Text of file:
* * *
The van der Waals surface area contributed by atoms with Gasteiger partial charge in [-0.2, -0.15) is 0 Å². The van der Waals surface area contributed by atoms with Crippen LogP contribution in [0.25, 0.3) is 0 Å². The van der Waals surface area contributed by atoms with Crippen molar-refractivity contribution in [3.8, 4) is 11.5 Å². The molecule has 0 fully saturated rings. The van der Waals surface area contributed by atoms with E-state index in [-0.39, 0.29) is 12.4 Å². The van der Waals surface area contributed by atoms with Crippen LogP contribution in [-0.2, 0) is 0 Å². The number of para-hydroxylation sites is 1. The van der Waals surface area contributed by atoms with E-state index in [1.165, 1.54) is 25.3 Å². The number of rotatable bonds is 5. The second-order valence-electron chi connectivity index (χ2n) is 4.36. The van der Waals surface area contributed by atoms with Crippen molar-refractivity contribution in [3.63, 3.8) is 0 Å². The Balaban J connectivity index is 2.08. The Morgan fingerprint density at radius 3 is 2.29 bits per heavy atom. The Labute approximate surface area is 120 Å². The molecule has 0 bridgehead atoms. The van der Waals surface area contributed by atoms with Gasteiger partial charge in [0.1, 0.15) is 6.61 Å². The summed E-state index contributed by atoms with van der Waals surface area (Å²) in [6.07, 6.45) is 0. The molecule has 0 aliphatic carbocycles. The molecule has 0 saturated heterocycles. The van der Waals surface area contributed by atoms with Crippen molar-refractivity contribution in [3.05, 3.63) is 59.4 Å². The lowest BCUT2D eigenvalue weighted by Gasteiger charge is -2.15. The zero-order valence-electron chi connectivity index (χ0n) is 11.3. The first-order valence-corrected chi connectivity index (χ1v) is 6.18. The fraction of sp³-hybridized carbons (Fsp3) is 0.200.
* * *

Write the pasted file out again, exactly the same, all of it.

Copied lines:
The van der Waals surface area contributed by atoms with Gasteiger partial charge in [-0.2, -0.15) is 0 Å². The van der Waals surface area contributed by atoms with Crippen LogP contribution in [0.25, 0.3) is 0 Å². The van der Waals surface area contributed by atoms with Crippen molar-refractivity contribution in [3.8, 4) is 11.5 Å². The molecule has 0 fully saturated rings. The van der Waals surface area contributed by atoms with E-state index in [-0.39, 0.29) is 12.4 Å². The van der Waals surface area contributed by atoms with Crippen LogP contribution in [-0.2, 0) is 0 Å². The number of para-hydroxylation sites is 1. The van der Waals surface area contributed by atoms with E-state index in [1.165, 1.54) is 25.3 Å². The number of rotatable bonds is 5. The second-order valence-electron chi connectivity index (χ2n) is 4.36. The van der Waals surface area contributed by atoms with Crippen molar-refractivity contribution in [3.63, 3.8) is 0 Å². The Balaban J connectivity index is 2.08. The Morgan fingerprint density at radius 3 is 2.29 bits per heavy atom. The Labute approximate surface area is 120 Å². The molecule has 0 bridgehead atoms. The van der Waals surface area contributed by atoms with Gasteiger partial charge in [0.1, 0.15) is 6.61 Å². The summed E-state index contributed by atoms with van der Waals surface area (Å²) in [6.07, 6.45) is 0. The molecule has 0 aliphatic carbocycles. The molecule has 0 saturated heterocycles. The van der Waals surface area contributed by atoms with Crippen molar-refractivity contribution in [3.05, 3.63) is 59.4 Å². The lowest BCUT2D eigenvalue weighted by Gasteiger charge is -2.15. The zero-order valence-electron chi connectivity index (χ0n) is 11.3. The first-order valence-corrected chi connectivity index (χ1v) is 6.18. The fraction of sp³-hybridized carbons (Fsp3) is 0.200.